But we want to share it. All of it. With you.

What we want you to know most of all is that we need you to walk with us. Keep hold of our hand and put your arm around us, so we can create this new – and maybe even better – normal together.

Elly Taylor is a transition into parenthood educator, award-winning author and Founder of Becoming Us. If you're in North America, you'll find Elly at the following events in June & July 2018:

The "transition" into parenthood? Really???

Professionals commonly call it the "transition into parenthood", which makes it sound like you gently stroll into it, but for parents many days can feel more like "Survivor" than a walk in the park!


And "transition" is misleading. Relationship Counsellor, Parenthood Researcher (and mother of three) Elly Taylor discovered that parents go through multiple transitions - and that some are more challenging than others. She created 8 steps to guide parents through them. Find out more below.


Hellooo? Who's there?


We are very fortunate in Australia to have a Midwifery model of maternity care. One of the things this means for expecting mothers, fathers and partners is we get the opportunity to establish a relationship with the woman who will also guide us through our baby's birth.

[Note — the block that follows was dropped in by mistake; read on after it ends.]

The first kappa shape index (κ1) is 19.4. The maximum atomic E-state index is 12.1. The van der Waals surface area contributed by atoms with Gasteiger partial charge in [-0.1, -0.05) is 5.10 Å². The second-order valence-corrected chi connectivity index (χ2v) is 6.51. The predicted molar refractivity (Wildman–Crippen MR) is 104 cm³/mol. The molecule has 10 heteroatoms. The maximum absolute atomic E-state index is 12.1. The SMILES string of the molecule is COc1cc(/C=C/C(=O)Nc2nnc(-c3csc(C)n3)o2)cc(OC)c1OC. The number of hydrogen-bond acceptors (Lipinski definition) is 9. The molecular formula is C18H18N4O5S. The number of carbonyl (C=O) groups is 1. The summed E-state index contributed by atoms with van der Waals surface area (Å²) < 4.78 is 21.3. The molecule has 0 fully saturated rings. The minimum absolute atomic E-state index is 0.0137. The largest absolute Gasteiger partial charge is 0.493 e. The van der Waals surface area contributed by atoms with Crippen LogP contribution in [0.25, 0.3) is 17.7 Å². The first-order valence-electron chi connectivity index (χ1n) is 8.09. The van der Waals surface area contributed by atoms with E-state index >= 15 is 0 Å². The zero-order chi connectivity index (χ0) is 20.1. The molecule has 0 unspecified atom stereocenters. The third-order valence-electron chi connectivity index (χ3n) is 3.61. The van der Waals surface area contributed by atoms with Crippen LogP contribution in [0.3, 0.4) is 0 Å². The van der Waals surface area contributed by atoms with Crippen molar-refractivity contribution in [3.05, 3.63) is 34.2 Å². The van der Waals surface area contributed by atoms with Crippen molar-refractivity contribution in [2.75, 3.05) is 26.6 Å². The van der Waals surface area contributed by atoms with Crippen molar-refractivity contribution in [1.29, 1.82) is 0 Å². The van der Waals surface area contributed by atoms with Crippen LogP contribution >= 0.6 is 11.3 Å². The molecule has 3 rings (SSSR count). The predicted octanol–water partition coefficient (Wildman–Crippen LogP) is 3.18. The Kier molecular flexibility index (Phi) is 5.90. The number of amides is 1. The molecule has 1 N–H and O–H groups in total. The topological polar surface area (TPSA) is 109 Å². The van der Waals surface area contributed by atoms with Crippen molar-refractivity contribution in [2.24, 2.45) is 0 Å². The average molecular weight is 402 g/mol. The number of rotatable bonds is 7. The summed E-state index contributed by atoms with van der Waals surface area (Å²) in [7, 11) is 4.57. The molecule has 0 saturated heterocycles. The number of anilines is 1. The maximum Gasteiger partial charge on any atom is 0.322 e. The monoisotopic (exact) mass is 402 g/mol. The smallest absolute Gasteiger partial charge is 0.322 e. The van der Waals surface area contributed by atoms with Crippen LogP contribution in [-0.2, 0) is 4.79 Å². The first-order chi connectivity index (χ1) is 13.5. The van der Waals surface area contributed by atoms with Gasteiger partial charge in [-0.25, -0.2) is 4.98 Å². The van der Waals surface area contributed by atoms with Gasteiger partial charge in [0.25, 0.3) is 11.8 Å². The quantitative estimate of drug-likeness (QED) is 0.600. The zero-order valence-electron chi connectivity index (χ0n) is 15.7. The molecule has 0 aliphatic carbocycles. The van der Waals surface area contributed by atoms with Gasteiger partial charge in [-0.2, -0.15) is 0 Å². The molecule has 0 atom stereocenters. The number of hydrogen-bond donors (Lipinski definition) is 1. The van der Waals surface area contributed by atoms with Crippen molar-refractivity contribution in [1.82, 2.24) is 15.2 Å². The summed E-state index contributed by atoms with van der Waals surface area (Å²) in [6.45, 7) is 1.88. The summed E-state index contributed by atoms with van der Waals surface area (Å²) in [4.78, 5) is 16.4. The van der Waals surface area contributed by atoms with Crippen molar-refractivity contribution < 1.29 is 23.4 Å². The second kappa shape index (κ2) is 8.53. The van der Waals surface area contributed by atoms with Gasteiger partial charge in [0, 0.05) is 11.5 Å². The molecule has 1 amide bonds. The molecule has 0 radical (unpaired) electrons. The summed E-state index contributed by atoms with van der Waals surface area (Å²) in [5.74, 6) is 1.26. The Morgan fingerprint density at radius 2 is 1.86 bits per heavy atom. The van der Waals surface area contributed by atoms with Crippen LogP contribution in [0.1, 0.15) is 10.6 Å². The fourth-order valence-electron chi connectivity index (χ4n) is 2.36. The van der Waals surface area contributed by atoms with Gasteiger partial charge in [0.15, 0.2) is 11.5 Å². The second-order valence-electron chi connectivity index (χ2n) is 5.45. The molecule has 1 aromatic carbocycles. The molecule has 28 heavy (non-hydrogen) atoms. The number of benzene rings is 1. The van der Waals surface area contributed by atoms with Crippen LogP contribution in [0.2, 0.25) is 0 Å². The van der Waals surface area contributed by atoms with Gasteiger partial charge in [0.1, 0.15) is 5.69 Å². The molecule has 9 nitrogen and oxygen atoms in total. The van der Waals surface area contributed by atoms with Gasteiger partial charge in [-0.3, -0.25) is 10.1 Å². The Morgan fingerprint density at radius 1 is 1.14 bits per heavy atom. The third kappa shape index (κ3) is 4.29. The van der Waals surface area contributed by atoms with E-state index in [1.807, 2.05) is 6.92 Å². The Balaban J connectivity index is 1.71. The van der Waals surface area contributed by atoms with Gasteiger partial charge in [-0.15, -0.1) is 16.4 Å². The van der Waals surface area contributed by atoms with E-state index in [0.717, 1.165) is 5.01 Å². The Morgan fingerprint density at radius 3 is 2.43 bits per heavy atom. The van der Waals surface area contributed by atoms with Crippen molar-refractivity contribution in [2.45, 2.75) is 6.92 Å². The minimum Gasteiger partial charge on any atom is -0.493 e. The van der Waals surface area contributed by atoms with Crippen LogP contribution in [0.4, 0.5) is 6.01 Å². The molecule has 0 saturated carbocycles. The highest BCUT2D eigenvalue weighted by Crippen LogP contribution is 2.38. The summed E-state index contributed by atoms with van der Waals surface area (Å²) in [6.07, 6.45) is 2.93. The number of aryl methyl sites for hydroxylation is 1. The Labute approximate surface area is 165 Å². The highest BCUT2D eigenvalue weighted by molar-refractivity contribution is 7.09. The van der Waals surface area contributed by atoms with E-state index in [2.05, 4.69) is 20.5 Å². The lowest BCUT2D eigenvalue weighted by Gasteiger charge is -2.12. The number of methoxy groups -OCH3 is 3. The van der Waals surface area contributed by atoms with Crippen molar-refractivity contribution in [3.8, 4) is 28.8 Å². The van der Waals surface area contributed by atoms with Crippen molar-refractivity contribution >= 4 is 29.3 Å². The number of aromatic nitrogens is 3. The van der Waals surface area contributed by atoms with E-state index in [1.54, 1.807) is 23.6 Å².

According to Professor Jenny Gamble, Head of Midwifery at Griffith University in Brisbane, continuity of care means better birth outcomes for new families.

I can see why.

For me, it meant meeting the most gorgeous Irish woman. She had me at "hello". Noreen became such a big part of our family's birth stories (she was there for all three of them!), I have written about her in my book Becoming Us.

Over the time of our prenatal visits, Noreen set us up for early labour at home, including teaching my husband to do "birth circles" with his hands on my hips. It felt like we were dancing. She taught him to do acupressure when the pains became intense. I felt so grateful to both of them. And then, when it was time, she gently suggested my husband stand behind me, so I could lean into him and he could hold me as I birthed our baby. He literally, and figuratively, had my back.

I can't think of a better start for our new version of "us".

The following day, when Noreen was discharging us from the hospital, I felt bereft. "You're letting me go?" I wanted to ask. Our relationship had ended all too soon. I wanted to take her home.

And I needed to. Because that's when the wheels fell off.

Three weeks after crossing the threshold of our home with our newborn son in my arms, I was wondering what the heck I'd gotten myself into. Was I, we, really cut out for all this. It was so, SO! much harder than I'd expected. I felt despair.